With 15 percent of Australian adults gym members and some 20,000 employed in the fitness industry alone, the country’s mature wellness market provides a fertile breeding ground for industry innovations.
Some 44 percent of Australian consumers avoid sugar when making food purchasing decisions, according to Nielsen’s 2016 Global Health and Ingredient Sentiment Survey – 10 percentage points higher than the global average, while new research from Euromonitor points to 12 percent growth in the food intolerance category in 2015. Sales of almond milk alone almost doubled over the course of a decade.
“Australians are quick to pick up on trends, particularly those that start online. This comes from our outward-looking focus,” explains ‘I Quit Sugar’ founder Sarah Wilson, whose company was born out of a decision to give up sugar in 2011.
“The Australian consumer is 3-4 years ahead of the UK consumer, and fruit juice is regarded as added sugar by many. With clean eating, we had the backlash that is now spreading across the UK a few years ago. But the pendulum appears to have swung back to a more reasonable, practical approach – Australians are embracing the notion of simply eating real food, ” Wilson adds.
To meet the needs of increasingly sophisticated consumers, subscription delivery services are booming, as a way of scaling rapidly across the country. Founded by Peta Schulman in 2014, health food sampling business GoodnessMe Box was able to achieve revenue of $1m AUD in its first year, a testament to Australians’ enthusiasm for the sector.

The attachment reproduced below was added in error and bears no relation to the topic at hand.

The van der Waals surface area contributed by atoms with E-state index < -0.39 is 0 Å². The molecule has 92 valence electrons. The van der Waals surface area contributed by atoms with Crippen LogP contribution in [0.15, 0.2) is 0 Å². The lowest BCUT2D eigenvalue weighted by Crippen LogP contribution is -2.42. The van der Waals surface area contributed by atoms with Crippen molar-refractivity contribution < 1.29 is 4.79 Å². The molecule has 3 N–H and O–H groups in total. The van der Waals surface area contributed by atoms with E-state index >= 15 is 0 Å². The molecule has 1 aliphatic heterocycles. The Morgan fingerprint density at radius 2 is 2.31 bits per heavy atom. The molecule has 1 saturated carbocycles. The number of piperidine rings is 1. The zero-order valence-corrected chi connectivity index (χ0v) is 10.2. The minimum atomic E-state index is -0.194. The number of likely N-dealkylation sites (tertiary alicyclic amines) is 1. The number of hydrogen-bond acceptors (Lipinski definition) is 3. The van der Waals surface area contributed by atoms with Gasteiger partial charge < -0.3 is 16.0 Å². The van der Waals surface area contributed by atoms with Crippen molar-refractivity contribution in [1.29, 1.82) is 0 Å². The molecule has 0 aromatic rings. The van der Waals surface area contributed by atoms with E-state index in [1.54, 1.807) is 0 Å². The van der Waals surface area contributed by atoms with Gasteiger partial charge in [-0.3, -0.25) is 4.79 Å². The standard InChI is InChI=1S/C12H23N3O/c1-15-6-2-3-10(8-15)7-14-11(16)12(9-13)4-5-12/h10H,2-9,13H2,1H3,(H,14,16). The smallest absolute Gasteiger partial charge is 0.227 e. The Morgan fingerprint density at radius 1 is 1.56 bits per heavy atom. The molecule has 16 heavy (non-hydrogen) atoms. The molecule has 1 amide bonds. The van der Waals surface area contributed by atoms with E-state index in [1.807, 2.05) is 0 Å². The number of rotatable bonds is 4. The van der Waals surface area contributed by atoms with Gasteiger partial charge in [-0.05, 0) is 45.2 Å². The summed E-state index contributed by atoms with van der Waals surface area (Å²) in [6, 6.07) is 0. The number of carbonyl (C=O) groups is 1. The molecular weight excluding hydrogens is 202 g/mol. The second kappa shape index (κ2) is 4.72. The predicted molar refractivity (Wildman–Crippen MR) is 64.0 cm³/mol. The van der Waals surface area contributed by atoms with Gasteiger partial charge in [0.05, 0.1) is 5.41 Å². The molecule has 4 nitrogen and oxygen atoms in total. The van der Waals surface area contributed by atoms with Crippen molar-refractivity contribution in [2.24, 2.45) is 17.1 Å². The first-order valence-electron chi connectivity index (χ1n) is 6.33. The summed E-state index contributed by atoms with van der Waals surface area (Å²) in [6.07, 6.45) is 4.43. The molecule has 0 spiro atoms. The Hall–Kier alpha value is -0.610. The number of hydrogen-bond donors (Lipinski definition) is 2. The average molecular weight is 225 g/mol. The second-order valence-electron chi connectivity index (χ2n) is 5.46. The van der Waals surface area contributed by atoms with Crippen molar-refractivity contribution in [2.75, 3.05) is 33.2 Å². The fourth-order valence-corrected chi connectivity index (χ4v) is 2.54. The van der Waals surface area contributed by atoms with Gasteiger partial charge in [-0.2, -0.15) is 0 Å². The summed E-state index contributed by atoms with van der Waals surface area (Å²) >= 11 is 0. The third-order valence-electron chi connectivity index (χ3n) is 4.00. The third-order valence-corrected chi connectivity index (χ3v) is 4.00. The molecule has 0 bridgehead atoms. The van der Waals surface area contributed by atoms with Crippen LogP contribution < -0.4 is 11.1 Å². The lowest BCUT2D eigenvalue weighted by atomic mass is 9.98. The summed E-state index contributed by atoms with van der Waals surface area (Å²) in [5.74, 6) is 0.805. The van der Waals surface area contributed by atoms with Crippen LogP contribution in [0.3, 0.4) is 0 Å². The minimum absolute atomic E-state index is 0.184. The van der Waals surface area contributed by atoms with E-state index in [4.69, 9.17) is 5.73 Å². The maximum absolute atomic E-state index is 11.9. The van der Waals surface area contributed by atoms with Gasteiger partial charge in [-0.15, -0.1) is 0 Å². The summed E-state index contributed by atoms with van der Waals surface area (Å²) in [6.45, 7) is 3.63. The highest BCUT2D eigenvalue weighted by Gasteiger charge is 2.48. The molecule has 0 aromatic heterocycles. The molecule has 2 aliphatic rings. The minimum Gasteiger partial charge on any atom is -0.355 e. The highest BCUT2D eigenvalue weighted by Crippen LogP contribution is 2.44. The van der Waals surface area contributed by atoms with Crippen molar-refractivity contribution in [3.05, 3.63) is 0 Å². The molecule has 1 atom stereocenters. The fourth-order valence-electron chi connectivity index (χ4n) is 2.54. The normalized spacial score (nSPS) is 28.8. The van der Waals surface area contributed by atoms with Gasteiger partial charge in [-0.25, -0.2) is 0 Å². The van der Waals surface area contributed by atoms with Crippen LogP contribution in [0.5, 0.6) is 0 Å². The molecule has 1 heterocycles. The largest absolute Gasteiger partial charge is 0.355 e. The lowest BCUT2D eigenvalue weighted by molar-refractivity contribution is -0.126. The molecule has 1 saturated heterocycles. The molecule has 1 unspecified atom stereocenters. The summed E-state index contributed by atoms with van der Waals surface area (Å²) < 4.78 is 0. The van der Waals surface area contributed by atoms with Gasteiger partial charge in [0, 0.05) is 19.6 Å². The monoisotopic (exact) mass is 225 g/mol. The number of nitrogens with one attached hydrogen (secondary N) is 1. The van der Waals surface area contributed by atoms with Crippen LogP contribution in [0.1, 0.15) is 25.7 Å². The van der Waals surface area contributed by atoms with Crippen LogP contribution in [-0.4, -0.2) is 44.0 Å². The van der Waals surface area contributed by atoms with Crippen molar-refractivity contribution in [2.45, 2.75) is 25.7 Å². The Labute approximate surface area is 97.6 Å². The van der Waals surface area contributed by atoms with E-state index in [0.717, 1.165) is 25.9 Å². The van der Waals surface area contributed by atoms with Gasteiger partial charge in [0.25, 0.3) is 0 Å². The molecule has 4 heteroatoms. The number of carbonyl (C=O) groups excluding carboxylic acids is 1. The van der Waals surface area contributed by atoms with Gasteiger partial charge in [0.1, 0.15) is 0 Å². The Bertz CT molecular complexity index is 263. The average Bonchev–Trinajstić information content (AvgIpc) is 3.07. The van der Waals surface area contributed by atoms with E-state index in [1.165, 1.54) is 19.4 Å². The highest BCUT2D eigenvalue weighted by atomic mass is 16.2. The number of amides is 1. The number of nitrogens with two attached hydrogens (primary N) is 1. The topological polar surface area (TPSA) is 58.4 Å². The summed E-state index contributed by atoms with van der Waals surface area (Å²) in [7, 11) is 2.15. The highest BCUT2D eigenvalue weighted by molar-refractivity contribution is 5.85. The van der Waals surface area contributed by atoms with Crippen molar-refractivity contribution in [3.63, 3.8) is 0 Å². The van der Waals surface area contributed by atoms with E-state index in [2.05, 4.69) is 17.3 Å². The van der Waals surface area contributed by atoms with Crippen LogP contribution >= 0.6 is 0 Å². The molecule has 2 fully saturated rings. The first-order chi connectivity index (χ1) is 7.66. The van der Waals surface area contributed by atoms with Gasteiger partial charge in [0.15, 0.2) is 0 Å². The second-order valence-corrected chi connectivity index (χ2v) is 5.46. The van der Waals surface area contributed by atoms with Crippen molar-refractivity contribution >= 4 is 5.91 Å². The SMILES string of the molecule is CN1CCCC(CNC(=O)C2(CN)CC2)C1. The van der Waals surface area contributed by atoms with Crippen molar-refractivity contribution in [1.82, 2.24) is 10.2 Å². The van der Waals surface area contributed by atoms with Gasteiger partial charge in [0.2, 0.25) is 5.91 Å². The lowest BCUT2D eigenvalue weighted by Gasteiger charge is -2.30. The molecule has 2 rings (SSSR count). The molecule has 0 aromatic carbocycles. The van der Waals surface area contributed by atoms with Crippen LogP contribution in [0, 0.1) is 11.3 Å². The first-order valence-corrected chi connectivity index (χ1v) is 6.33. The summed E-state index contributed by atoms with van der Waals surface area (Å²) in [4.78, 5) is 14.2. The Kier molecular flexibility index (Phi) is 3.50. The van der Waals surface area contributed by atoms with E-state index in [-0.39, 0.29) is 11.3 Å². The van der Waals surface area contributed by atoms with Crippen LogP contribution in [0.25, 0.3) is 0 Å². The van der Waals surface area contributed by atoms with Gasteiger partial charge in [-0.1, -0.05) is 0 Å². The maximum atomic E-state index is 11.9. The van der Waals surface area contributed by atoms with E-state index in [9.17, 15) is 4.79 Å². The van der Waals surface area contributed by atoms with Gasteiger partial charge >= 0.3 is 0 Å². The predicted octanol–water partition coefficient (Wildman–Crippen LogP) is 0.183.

“Beauty subscription boxes in Australia were doing well and I began to research the health food box subscription industry,” Schulman tells Welltodo. “Being a publicist in the health and wellness space for five years I could feel the health industry was on the cusp of booming.”
“Since then, the health food delivery space has exploded in Australia whether it is for packaged products to sample or fresh whole ingredients with recipes to cook meals,” Shulman adds.
“Health box subscription services are disrupting the way health businesses are seen and heard, providing a cost-effective platform for brand awareness and growth.”
With subscription-based business models showing no sign of running out of steam, November 2016 saw the launch of The Brkfst Box, an even more niche monthly delivery of muesli, granola and porridge portions, which founder Leanne Roberts hopes will “nourish and support women by fuelling them daily, coming alongside them in the daily tornado of life to set them up for a win and keep unhealthy cycles at bay.”
The biggest challenge for brands in the healthy food sector is scaling in response to such enthusiastic demand, according to Schulman, who explains: “Within a couple of months [of launching], I found myself having to manage a growing team, thousands of customers, multiple suppliers, logistical relationships and internal systems and processes.”
This demand for healthy food solutions is not limited to women, according to Wilson. “Surf culture has always been associated with eating well and this, regardless of whether you live by the beach, defines Australian masculinity in many ways,” she explains, pointing out that many members of the country’s cricket team gave up sugar the year they won the Ashes. The I Quit Sugar founder currently has more young male followers across her social media channels than females in the 12-20 category.